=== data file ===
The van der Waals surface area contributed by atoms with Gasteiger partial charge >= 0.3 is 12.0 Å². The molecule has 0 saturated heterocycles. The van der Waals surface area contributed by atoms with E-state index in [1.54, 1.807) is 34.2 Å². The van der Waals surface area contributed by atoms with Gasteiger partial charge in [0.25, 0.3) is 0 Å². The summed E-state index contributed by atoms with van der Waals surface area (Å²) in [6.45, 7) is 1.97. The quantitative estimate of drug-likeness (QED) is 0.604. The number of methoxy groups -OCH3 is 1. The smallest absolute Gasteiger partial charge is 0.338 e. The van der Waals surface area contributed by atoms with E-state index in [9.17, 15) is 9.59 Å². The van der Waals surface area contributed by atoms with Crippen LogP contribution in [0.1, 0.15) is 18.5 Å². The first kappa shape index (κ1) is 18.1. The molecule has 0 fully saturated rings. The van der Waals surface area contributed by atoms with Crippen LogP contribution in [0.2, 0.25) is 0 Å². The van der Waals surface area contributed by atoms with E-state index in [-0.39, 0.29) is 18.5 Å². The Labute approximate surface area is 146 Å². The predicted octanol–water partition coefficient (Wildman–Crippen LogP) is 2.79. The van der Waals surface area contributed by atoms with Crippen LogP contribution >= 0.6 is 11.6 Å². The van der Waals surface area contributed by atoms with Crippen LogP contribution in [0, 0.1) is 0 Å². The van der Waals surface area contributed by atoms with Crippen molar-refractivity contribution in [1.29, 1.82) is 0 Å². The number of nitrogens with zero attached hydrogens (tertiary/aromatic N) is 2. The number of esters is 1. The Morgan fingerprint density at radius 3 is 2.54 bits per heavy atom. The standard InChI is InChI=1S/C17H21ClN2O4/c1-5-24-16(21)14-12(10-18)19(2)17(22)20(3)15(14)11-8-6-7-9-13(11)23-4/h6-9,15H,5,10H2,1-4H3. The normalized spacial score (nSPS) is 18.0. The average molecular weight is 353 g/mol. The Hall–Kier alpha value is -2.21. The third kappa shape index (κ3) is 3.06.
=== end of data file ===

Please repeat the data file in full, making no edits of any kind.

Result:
The van der Waals surface area contributed by atoms with Gasteiger partial charge >= 0.3 is 12.0 Å². The molecule has 0 saturated heterocycles. The van der Waals surface area contributed by atoms with E-state index in [1.54, 1.807) is 34.2 Å². The van der Waals surface area contributed by atoms with Gasteiger partial charge in [0.25, 0.3) is 0 Å². The summed E-state index contributed by atoms with van der Waals surface area (Å²) in [6.45, 7) is 1.97. The quantitative estimate of drug-likeness (QED) is 0.604. The number of methoxy groups -OCH3 is 1. The smallest absolute Gasteiger partial charge is 0.338 e. The van der Waals surface area contributed by atoms with E-state index in [9.17, 15) is 9.59 Å². The van der Waals surface area contributed by atoms with Crippen LogP contribution in [0.1, 0.15) is 18.5 Å². The first kappa shape index (κ1) is 18.1. The molecule has 0 fully saturated rings. The van der Waals surface area contributed by atoms with Crippen LogP contribution in [0.2, 0.25) is 0 Å². The van der Waals surface area contributed by atoms with E-state index in [-0.39, 0.29) is 18.5 Å². The Labute approximate surface area is 146 Å². The predicted octanol–water partition coefficient (Wildman–Crippen LogP) is 2.79. The van der Waals surface area contributed by atoms with Crippen LogP contribution >= 0.6 is 11.6 Å². The van der Waals surface area contributed by atoms with Crippen LogP contribution in [0, 0.1) is 0 Å². The van der Waals surface area contributed by atoms with Crippen molar-refractivity contribution in [1.29, 1.82) is 0 Å². The number of nitrogens with zero attached hydrogens (tertiary/aromatic N) is 2. The number of esters is 1. The Morgan fingerprint density at radius 3 is 2.54 bits per heavy atom. The standard InChI is InChI=1S/C17H21ClN2O4/c1-5-24-16(21)14-12(10-18)19(2)17(22)20(3)15(14)11-8-6-7-9-13(11)23-4/h6-9,15H,5,10H2,1-4H3. The normalized spacial score (nSPS) is 18.0. The average molecular weight is 353 g/mol. The Hall–Kier alpha value is -2.21. The third kappa shape index (κ3) is 3.06.